Liver fibrosis is a wound healing process involves inflammation, extracellular matrix deposition, and vascularization. It results from chronic injuries and often progresses to cirrhosis. However, many studies proposed that fibrosis regression occurred when the underlying etiology is removed. Thus, this study aimed to investigate the histological events of hepatic fibrosis regression after removing the causative agent. Three groups of rats were assigned, control, dimethylnitrosamine (DMN) to induce fibrosis (10 mg/kg/day, 3 days/week for 3 weeks), and DMN cessation group to monitor fibrosis regression(at the fourth week). Statistical analysis was performed by one-way analysis of variance (ANOVA). DMN administration demonstrated a significant decrease of body weight, as well as a marked increase of inflammatory infiltrate, collagen fibers deposition, bile ducts proliferation, new blood vessels formation, and necrosis. However, cessation of DMN caused a marked alleviation of the histopathological findings including, body weight, inflammatory infiltrates, bile ducts proliferation as well as necrosis. On the other hand, vascular remodeling continued through collagen fibers deposition and branching to the adjacent blood vessels, substituting the parenchyma with scar tissue. Subsequently resorbed, and displayed large luminal vascular structures which called angiogenesis. In conclusion, removal of the etiology clearly declined the necro-inflammatory level along with ducts proliferation. However, fibrosis had progressed to cirrhosis which may correlate to angiogenesis.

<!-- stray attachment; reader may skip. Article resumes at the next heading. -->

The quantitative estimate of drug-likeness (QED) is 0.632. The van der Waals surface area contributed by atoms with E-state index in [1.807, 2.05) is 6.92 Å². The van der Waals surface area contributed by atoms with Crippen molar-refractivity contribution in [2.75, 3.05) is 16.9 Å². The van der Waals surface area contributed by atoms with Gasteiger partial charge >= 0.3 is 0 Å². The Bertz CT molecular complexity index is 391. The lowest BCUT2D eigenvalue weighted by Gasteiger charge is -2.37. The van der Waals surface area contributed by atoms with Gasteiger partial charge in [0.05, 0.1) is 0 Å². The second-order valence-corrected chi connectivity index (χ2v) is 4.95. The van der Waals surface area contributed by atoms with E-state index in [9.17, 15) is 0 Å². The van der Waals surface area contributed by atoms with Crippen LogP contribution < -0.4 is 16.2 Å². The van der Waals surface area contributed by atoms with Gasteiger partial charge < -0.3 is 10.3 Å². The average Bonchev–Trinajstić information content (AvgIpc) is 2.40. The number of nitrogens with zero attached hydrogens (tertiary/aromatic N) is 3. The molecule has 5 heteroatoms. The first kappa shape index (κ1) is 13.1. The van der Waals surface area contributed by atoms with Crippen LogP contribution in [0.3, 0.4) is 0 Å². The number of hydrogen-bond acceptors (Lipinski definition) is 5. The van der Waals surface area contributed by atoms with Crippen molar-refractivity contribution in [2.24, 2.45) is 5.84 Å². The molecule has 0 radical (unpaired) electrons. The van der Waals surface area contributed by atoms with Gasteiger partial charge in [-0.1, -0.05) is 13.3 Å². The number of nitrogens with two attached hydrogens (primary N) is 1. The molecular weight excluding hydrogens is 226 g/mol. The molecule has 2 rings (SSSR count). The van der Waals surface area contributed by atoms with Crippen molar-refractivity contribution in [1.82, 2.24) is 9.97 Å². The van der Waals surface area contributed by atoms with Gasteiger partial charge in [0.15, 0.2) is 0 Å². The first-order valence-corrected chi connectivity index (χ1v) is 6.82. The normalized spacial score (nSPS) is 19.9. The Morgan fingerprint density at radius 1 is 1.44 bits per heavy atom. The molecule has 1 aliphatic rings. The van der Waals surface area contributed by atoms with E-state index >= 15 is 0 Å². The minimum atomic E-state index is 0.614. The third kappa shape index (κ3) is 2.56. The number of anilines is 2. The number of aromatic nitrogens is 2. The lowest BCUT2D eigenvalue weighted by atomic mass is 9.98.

Keywords: Liver fibrosis, early cirrhosis, angiogenesis, vascular endothelial cells